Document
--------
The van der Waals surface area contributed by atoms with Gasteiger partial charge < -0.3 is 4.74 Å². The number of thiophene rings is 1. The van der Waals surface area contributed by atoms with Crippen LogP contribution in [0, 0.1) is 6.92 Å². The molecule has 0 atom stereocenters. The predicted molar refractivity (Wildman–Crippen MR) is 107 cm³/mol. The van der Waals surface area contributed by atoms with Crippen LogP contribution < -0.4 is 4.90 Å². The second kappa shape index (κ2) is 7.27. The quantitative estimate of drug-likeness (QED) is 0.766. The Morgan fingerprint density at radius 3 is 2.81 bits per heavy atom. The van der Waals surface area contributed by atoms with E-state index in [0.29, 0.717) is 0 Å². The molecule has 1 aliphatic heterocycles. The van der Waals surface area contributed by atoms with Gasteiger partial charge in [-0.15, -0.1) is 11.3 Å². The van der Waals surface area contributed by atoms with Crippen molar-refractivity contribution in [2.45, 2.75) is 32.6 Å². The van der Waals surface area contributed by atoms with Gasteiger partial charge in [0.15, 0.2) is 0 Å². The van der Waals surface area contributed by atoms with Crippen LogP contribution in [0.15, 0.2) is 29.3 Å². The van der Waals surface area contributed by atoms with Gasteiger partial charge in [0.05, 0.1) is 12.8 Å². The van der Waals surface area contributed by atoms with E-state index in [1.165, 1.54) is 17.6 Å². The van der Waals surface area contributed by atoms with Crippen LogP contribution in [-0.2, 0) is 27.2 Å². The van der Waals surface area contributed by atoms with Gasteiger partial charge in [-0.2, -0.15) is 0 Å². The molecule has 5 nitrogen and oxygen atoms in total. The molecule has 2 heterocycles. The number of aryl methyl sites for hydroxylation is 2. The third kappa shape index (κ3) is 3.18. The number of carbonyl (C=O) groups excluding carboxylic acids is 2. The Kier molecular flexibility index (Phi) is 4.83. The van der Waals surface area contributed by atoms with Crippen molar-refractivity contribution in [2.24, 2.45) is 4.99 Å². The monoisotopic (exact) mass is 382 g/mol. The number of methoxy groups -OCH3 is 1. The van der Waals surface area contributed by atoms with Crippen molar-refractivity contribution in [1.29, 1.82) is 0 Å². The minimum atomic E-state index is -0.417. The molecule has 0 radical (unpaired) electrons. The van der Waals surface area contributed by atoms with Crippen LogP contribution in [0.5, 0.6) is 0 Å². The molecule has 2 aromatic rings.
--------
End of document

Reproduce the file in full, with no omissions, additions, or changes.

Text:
The van der Waals surface area contributed by atoms with Gasteiger partial charge < -0.3 is 4.74 Å². The number of thiophene rings is 1. The van der Waals surface area contributed by atoms with Crippen LogP contribution in [0, 0.1) is 6.92 Å². The molecule has 0 atom stereocenters. The predicted molar refractivity (Wildman–Crippen MR) is 107 cm³/mol. The van der Waals surface area contributed by atoms with Crippen LogP contribution < -0.4 is 4.90 Å². The second kappa shape index (κ2) is 7.27. The quantitative estimate of drug-likeness (QED) is 0.766. The Morgan fingerprint density at radius 3 is 2.81 bits per heavy atom. The van der Waals surface area contributed by atoms with E-state index in [0.29, 0.717) is 0 Å². The molecule has 1 aliphatic heterocycles. The van der Waals surface area contributed by atoms with Gasteiger partial charge in [-0.15, -0.1) is 11.3 Å². The van der Waals surface area contributed by atoms with Crippen molar-refractivity contribution in [2.45, 2.75) is 32.6 Å². The van der Waals surface area contributed by atoms with Gasteiger partial charge in [0.15, 0.2) is 0 Å². The van der Waals surface area contributed by atoms with Crippen LogP contribution in [0.15, 0.2) is 29.3 Å². The van der Waals surface area contributed by atoms with Gasteiger partial charge in [0.05, 0.1) is 12.8 Å². The van der Waals surface area contributed by atoms with E-state index in [1.165, 1.54) is 17.6 Å². The van der Waals surface area contributed by atoms with Crippen LogP contribution in [-0.2, 0) is 27.2 Å². The van der Waals surface area contributed by atoms with Gasteiger partial charge in [-0.2, -0.15) is 0 Å². The molecule has 5 nitrogen and oxygen atoms in total. The molecule has 2 heterocycles. The number of aryl methyl sites for hydroxylation is 2. The third kappa shape index (κ3) is 3.18. The number of carbonyl (C=O) groups excluding carboxylic acids is 2. The Kier molecular flexibility index (Phi) is 4.83. The van der Waals surface area contributed by atoms with Crippen molar-refractivity contribution in [2.24, 2.45) is 4.99 Å². The monoisotopic (exact) mass is 382 g/mol. The number of methoxy groups -OCH3 is 1. The van der Waals surface area contributed by atoms with Crippen molar-refractivity contribution in [1.29, 1.82) is 0 Å². The minimum atomic E-state index is -0.417. The molecule has 0 radical (unpaired) electrons. The van der Waals surface area contributed by atoms with Crippen LogP contribution in [0.5, 0.6) is 0 Å². The molecule has 2 aromatic rings.